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The Pilgrim and the Bee by Matthew P. Brown -- A Book Review

Updated on May 29, 2012

In The Pilgrim and the Bee: Reading Rituals and Book Culture in Early Modern England, Matthew P. Brown suggests a new focus for the study of early modern literature in the American colonies. While traditionally, scholars have approached this period with an eye to examining the origins of a truly American literary tradition, focusing special attention on authors living in territories that would later become U.S. states and attempting to establish continuity between proto-American writers and their American “descendants” (5) this method begins with an end already in mind and therefore "stacks the deck” in favor of texts that fit preconceived notions of our national history (Lemay qtd. in 5). Rather than asking what were the most important texts being written in the post-contact, pre-national United States, Brown suggests that we take a closer look at what was being read. He indicates—perhaps not surprisingly—that a “reader-based literary history” would acknowledge that the truly popular steady sellers in colonial New England were devotional works imported from London to be reprinted on colonial presses (7).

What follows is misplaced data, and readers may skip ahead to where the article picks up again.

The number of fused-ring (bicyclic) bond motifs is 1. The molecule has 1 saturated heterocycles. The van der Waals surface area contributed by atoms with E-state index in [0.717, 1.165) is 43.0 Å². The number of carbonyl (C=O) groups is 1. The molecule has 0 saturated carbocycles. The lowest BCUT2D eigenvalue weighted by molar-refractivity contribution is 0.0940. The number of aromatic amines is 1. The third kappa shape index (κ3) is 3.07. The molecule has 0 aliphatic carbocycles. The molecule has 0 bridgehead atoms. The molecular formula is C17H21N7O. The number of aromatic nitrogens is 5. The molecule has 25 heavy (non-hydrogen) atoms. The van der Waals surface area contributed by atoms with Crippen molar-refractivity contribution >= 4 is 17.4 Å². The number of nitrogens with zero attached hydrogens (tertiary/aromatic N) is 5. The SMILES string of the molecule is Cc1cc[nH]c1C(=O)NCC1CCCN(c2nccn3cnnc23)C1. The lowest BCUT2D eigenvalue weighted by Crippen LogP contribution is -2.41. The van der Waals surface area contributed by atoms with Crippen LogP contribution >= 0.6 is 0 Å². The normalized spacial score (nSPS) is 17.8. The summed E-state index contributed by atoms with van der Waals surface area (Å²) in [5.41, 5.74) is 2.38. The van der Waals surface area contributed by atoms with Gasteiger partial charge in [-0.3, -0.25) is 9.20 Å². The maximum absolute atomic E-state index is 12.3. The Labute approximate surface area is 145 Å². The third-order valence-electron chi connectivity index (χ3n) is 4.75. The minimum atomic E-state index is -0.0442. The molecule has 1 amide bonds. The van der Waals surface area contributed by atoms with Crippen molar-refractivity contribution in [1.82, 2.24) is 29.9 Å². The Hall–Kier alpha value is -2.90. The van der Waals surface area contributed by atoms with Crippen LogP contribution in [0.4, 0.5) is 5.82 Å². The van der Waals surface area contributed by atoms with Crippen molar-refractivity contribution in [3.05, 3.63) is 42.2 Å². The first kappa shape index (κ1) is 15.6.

Further than simply focusing on contents of the texts that were most widely read and therefore most influential, Brown suggests that we can learn much about early modern American culture by examining how those texts were read. By focusing on the phenomenology of reading at the time—defined as “the interaction of the reading subject with the book object” (xi), Brown acquaints readers with the uses and implications of sixteenth century book technology among Puritan settlers, thereby helping to illuminate the significance that steady sellers had on their original readers and to contextualize colonial works considered canonical today within the devotional culture created through reading those steady sellers. Ultimately, his argument ends by providing context for the preservation and proliferation of now firmly canonical early American texts, explaining that their survival owes more to specific historical events than to any particular quality of timeless resonance (204-5).